It is explained that this device "projects" a series of sonic sounds at the target to "disturb the hypothalamus" and cause visual hallucinations and nightmares.

In the castle, Shem and Adam rapidly experience hallucinations, seeing weird phantasms of Octavia and Fulvia. This sequence includes the worst special effects yet seen on the series, as the faces of the Medusan ladies are superimposed awkwardly over live footage in the castle (and at one point, even inside the clanking armor of medieval knights).

While all this is going on, the English government finally sends a representative to the scene (the Minister for Interior Security). About time. 

One might think that advanced aliens armed with immobilizing stun guns, nightmare-cannons, Nemesis spaceships, and "man finders" might be a matter of interest and some import to the national government. So far, no high official on Earth, from any nation, seems interested in opening diplomatic relations with Medusa.

Finally, the episode ends with the Nemesis taking to space, with Liz and Rudy aboard, which, we shall see next week, culminates with a welcome visit to Medusa.

Medusan Factoids revealed in "Nightmare Cannon":

*Taking life is against the Medusa’s religion. (But scaring people with the nightmare cannon is apparently perfectly fine)

.*According to Octavia, the English language can be learned by an "educated" Medusan in five minutes. This explains why universal translators are apparently not necessary, and there is no language barrier between Terrans and Medusans.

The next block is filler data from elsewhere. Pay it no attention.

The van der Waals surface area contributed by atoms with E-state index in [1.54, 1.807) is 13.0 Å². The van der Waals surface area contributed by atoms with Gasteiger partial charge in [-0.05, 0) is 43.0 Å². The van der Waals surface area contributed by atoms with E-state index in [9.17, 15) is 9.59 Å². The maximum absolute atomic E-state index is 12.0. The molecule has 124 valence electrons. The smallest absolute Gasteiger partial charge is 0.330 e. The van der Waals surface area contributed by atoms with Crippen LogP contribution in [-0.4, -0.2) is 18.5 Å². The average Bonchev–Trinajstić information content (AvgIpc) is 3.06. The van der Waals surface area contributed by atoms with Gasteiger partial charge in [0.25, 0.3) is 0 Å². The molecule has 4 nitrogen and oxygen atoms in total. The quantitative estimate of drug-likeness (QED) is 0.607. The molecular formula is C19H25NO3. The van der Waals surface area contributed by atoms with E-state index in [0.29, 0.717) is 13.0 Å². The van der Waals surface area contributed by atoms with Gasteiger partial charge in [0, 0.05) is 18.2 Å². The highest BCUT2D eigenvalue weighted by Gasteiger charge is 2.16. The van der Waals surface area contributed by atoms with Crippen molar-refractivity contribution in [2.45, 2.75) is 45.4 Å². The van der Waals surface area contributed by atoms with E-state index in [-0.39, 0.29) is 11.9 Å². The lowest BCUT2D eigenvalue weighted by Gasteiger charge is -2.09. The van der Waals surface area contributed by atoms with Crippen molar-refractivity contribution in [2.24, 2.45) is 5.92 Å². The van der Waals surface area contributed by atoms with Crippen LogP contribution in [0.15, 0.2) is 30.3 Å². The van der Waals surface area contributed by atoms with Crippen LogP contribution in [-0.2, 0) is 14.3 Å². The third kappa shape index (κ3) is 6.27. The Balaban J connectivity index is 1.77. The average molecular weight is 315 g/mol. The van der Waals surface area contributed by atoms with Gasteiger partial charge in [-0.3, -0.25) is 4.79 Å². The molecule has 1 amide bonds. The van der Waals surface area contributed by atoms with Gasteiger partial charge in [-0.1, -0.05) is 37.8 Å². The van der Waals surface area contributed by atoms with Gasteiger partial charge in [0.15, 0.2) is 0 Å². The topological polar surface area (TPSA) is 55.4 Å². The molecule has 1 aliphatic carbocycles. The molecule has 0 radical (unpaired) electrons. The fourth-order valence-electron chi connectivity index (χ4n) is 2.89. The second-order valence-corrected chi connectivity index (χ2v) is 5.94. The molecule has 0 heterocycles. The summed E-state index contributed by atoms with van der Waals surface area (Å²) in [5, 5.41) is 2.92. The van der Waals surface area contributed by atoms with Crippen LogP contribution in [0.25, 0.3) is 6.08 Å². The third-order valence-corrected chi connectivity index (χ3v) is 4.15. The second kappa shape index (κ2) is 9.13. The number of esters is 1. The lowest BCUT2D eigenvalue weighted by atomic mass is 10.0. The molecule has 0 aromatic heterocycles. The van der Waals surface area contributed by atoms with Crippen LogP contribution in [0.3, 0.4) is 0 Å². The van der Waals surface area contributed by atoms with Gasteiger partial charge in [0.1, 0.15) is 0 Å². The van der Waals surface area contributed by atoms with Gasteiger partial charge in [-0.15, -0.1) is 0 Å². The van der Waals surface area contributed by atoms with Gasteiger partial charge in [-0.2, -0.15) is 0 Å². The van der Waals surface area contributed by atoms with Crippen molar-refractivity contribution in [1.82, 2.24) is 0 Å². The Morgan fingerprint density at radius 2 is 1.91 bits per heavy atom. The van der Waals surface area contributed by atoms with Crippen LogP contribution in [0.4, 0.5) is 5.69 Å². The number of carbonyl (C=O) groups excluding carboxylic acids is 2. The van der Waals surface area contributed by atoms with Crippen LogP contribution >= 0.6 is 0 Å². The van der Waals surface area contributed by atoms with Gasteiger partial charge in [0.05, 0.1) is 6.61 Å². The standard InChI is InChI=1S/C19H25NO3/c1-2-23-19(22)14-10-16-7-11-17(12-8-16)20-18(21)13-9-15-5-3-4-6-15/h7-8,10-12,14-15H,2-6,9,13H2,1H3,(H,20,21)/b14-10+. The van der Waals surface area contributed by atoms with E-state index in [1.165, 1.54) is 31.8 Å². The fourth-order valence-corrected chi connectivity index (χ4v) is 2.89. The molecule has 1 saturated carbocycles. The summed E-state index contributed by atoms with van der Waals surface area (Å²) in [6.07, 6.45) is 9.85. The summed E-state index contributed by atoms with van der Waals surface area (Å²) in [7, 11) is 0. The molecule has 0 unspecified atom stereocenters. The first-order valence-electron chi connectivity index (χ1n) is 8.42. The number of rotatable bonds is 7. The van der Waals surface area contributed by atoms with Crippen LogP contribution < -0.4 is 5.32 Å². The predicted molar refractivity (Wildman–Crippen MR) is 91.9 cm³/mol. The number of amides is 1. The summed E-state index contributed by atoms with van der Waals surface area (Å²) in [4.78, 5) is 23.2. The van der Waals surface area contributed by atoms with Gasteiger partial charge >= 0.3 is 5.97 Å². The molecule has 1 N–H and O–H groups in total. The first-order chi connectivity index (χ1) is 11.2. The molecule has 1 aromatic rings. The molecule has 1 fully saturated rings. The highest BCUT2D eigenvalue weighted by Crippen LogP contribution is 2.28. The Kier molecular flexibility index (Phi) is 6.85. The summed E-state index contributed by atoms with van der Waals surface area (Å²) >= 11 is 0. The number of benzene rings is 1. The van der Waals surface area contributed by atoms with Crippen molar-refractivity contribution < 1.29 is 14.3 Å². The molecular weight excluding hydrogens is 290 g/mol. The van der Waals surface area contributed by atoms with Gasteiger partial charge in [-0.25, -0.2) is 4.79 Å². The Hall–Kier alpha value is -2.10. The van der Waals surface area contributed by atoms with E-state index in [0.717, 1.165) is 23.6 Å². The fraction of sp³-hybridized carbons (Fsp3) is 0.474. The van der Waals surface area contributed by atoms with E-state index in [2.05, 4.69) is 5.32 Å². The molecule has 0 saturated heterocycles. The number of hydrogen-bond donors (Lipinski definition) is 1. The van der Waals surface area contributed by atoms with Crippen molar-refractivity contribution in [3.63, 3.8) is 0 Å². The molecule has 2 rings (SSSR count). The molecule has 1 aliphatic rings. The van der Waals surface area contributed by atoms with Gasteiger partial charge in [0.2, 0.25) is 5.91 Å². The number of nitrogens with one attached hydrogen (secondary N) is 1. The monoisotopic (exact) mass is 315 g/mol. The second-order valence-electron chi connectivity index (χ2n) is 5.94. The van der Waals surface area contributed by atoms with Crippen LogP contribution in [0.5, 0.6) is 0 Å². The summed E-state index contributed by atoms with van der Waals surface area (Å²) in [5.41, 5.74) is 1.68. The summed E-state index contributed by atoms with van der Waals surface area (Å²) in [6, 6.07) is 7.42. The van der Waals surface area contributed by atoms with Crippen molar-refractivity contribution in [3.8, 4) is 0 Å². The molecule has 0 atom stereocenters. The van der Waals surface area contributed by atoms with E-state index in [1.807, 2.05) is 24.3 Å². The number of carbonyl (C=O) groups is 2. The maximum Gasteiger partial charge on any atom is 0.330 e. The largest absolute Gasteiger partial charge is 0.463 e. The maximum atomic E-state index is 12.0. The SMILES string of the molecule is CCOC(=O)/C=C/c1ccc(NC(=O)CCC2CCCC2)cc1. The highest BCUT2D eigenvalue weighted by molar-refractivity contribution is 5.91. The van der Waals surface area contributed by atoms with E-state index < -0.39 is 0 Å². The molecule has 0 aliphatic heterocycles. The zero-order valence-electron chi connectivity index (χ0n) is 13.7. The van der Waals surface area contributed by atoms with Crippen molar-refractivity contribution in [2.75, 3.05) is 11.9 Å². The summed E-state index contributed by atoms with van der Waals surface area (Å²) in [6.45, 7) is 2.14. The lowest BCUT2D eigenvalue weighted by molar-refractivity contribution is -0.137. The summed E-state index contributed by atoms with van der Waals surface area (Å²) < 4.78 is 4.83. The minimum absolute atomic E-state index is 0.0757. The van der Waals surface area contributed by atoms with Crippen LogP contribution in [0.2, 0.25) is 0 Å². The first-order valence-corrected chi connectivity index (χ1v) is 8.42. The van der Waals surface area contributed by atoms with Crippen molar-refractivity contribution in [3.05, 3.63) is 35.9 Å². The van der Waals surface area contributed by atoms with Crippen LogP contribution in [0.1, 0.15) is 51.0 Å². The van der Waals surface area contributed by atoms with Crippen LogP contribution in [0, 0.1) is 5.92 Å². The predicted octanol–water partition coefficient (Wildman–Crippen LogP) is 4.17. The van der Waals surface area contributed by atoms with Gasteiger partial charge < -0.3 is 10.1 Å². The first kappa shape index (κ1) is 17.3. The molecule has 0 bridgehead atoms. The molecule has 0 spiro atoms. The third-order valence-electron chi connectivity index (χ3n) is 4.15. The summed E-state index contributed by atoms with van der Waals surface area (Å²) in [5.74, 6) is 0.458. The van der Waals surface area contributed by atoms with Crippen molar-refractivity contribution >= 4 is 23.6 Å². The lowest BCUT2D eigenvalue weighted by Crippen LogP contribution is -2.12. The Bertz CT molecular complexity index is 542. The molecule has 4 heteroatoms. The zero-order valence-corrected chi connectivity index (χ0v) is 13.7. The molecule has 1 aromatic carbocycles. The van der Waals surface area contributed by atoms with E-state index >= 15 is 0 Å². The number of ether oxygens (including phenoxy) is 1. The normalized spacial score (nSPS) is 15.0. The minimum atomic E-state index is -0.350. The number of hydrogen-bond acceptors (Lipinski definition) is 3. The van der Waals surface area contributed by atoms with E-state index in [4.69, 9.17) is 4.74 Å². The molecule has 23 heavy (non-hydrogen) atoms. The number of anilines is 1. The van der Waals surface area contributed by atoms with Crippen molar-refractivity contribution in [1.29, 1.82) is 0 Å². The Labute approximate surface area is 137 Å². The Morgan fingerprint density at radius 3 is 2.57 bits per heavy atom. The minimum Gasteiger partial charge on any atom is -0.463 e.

*Medusan proverb/quote: The male's fear of the female on Medusa is "the key to good government." This makes perfect sense in a repressive, tyrannical society. Those in power don’t want respect or input, they desire the fear of their citizenry, so that they may remain in power.

Overall, I have to note that, at this point, Star Maidens is not nearly as intriguing as my memories from childhood suggest. “Nemesis” and “Nightmare Cannon” are largely earthbound, with very little in terms of Keith Wilson’s production design to recommend it.  Also, there is very little here in terms of miniature/live-action special effects of quality. The alien robot, however, did appear in many periodicals and stills of the mid-1970’s, and is appropriately terrifying.

Next week, back to Medusa (yay!) in “The Proton Storm.”

Wednesday, August 23, 2017

Comic-Book of the Week: Lancelot Link, Secret Chimp (Gold Key Edition)

Lancelot Link GAF Viewmaster

Lancelot Link Cartoon Kit (Colorforms)

Halloween Costume of the Week: Lancelot Link (Ben Cooper)

Coloring Book of the Week: Lancelot Link, Secret Chimp (Whitman)

Lunch Box of the Week: Lancelot Link

Theme Song of the Week: Lancelot Link, Secret Chimp (1971)

Tuesday, August 22, 2017

Star Trek 50th Anniversary Blogging: "The Lights of Zetar" (January 31, 1969)

Stardate 5725.3

The Enterprise proceeds to Memory Alpha, the Federation’s new informative archive station in deep space. 

Aboard the Enterprise is Lt. Mira Romaine (Jan Shutan), on her first space mission. Romaine’s job is to transfer information from the ship to Memory Alpha, but has also become involved in a love affair with Scotty (James Doohan).

On the way to Memory Alpha, the Enterprise encounters a strange storm that, when it strikes the ship, seems to impact different aspects of the humanoid brain. Mira takes the worst of the damage, and seems to start experiencing thoughts and ideas that are not her own.

The mysterious storm attacks Memory Alpha in the same way, destroying much of the archive. 

Meanwhile, Mira seems increasingly to be possessed by the so-called storm.

In fact, the storm is a conglomeration of life-forms from the long-destroyed world of Zetar. When the planet was destroyed, some citizens survived, but as non-corporeal energy. They have sought, for generations, to find a new humanoid host where they can live out some semblance of a normal life.

The lights of Zetar believe Mira is the perfect host for such a purpose, but Captain Kirk (William Shatner), Scotty (James Doohan) and the others fight for her life and freedom, attempting to free Mira from her possession by using a pressure chamber in sick bay.